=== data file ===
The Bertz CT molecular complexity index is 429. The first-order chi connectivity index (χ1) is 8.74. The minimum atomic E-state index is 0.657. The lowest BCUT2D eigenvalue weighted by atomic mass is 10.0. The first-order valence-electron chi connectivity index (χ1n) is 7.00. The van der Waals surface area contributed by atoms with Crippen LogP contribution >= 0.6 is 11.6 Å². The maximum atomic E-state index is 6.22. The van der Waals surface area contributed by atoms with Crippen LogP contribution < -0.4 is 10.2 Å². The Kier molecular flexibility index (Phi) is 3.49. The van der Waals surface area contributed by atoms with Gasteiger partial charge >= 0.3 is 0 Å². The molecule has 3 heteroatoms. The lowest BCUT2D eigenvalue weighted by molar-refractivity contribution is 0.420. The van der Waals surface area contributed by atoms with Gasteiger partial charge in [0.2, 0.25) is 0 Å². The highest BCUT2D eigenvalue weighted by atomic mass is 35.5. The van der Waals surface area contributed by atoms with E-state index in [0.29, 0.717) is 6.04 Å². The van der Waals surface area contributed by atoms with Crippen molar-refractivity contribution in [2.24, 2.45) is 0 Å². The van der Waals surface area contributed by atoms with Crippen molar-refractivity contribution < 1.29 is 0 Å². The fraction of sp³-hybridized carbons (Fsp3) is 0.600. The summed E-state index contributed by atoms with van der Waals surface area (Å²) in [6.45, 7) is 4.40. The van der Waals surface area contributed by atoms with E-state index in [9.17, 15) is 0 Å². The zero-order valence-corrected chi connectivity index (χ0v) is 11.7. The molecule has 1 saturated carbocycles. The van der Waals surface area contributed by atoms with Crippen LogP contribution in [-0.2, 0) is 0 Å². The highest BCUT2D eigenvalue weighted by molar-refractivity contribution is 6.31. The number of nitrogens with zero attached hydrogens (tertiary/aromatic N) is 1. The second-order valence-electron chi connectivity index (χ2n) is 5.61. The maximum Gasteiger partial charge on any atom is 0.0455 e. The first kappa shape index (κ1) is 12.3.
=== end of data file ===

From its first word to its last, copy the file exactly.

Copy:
The Bertz CT molecular complexity index is 429. The first-order chi connectivity index (χ1) is 8.74. The minimum atomic E-state index is 0.657. The lowest BCUT2D eigenvalue weighted by atomic mass is 10.0. The first-order valence-electron chi connectivity index (χ1n) is 7.00. The van der Waals surface area contributed by atoms with Crippen LogP contribution >= 0.6 is 11.6 Å². The maximum atomic E-state index is 6.22. The van der Waals surface area contributed by atoms with Crippen LogP contribution < -0.4 is 10.2 Å². The Kier molecular flexibility index (Phi) is 3.49. The van der Waals surface area contributed by atoms with Gasteiger partial charge >= 0.3 is 0 Å². The molecule has 3 heteroatoms. The lowest BCUT2D eigenvalue weighted by molar-refractivity contribution is 0.420. The van der Waals surface area contributed by atoms with Gasteiger partial charge in [0.2, 0.25) is 0 Å². The highest BCUT2D eigenvalue weighted by atomic mass is 35.5. The van der Waals surface area contributed by atoms with E-state index in [0.29, 0.717) is 6.04 Å². The van der Waals surface area contributed by atoms with Crippen molar-refractivity contribution in [2.24, 2.45) is 0 Å². The van der Waals surface area contributed by atoms with Crippen molar-refractivity contribution < 1.29 is 0 Å². The fraction of sp³-hybridized carbons (Fsp3) is 0.600. The summed E-state index contributed by atoms with van der Waals surface area (Å²) in [6.45, 7) is 4.40. The van der Waals surface area contributed by atoms with E-state index in [9.17, 15) is 0 Å². The zero-order valence-corrected chi connectivity index (χ0v) is 11.7. The molecule has 1 saturated carbocycles. The van der Waals surface area contributed by atoms with Crippen LogP contribution in [-0.2, 0) is 0 Å². The highest BCUT2D eigenvalue weighted by molar-refractivity contribution is 6.31. The number of nitrogens with zero attached hydrogens (tertiary/aromatic N) is 1. The second-order valence-electron chi connectivity index (χ2n) is 5.61. The maximum Gasteiger partial charge on any atom is 0.0455 e. The first kappa shape index (κ1) is 12.3.